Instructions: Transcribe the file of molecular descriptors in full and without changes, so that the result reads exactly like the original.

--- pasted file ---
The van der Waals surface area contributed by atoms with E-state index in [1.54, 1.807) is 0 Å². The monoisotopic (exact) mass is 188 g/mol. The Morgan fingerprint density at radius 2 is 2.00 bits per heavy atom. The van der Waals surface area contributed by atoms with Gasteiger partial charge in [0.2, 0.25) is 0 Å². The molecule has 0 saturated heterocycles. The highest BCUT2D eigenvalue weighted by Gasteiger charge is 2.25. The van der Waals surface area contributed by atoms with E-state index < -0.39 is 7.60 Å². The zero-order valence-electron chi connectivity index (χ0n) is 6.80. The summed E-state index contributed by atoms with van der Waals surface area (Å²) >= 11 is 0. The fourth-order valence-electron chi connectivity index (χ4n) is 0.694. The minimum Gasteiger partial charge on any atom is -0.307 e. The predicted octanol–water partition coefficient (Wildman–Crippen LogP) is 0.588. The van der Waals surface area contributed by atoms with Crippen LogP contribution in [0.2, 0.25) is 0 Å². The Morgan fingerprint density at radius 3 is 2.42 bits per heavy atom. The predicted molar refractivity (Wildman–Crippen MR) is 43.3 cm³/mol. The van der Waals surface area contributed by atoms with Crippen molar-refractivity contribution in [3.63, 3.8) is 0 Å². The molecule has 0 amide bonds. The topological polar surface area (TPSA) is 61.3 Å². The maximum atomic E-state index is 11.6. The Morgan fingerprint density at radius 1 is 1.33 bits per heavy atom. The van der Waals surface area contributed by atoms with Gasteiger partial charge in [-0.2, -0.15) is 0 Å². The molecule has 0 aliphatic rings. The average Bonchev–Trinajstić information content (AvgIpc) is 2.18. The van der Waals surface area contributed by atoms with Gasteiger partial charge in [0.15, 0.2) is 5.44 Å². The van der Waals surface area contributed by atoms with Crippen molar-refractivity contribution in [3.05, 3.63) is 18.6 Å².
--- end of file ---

The van der Waals surface area contributed by atoms with E-state index in [1.54, 1.807) is 0 Å². The monoisotopic (exact) mass is 188 g/mol. The Morgan fingerprint density at radius 2 is 2.00 bits per heavy atom. The van der Waals surface area contributed by atoms with Gasteiger partial charge in [0.2, 0.25) is 0 Å². The molecule has 0 saturated heterocycles. The highest BCUT2D eigenvalue weighted by Gasteiger charge is 2.25. The van der Waals surface area contributed by atoms with E-state index < -0.39 is 7.60 Å². The zero-order valence-electron chi connectivity index (χ0n) is 6.80. The summed E-state index contributed by atoms with van der Waals surface area (Å²) >= 11 is 0. The fourth-order valence-electron chi connectivity index (χ4n) is 0.694. The minimum Gasteiger partial charge on any atom is -0.307 e. The predicted octanol–water partition coefficient (Wildman–Crippen LogP) is 0.588. The van der Waals surface area contributed by atoms with Crippen LogP contribution in [0.2, 0.25) is 0 Å². The Morgan fingerprint density at radius 3 is 2.42 bits per heavy atom. The predicted molar refractivity (Wildman–Crippen MR) is 43.3 cm³/mol. The van der Waals surface area contributed by atoms with Crippen molar-refractivity contribution in [3.63, 3.8) is 0 Å². The molecule has 0 amide bonds. The topological polar surface area (TPSA) is 61.3 Å². The maximum atomic E-state index is 11.6. The Morgan fingerprint density at radius 1 is 1.33 bits per heavy atom. The van der Waals surface area contributed by atoms with Gasteiger partial charge in [-0.2, -0.15) is 0 Å². The molecule has 0 aliphatic rings. The average Bonchev–Trinajstić information content (AvgIpc) is 2.18. The van der Waals surface area contributed by atoms with Gasteiger partial charge in [0.15, 0.2) is 5.44 Å². The van der Waals surface area contributed by atoms with Crippen molar-refractivity contribution in [3.05, 3.63) is 18.6 Å².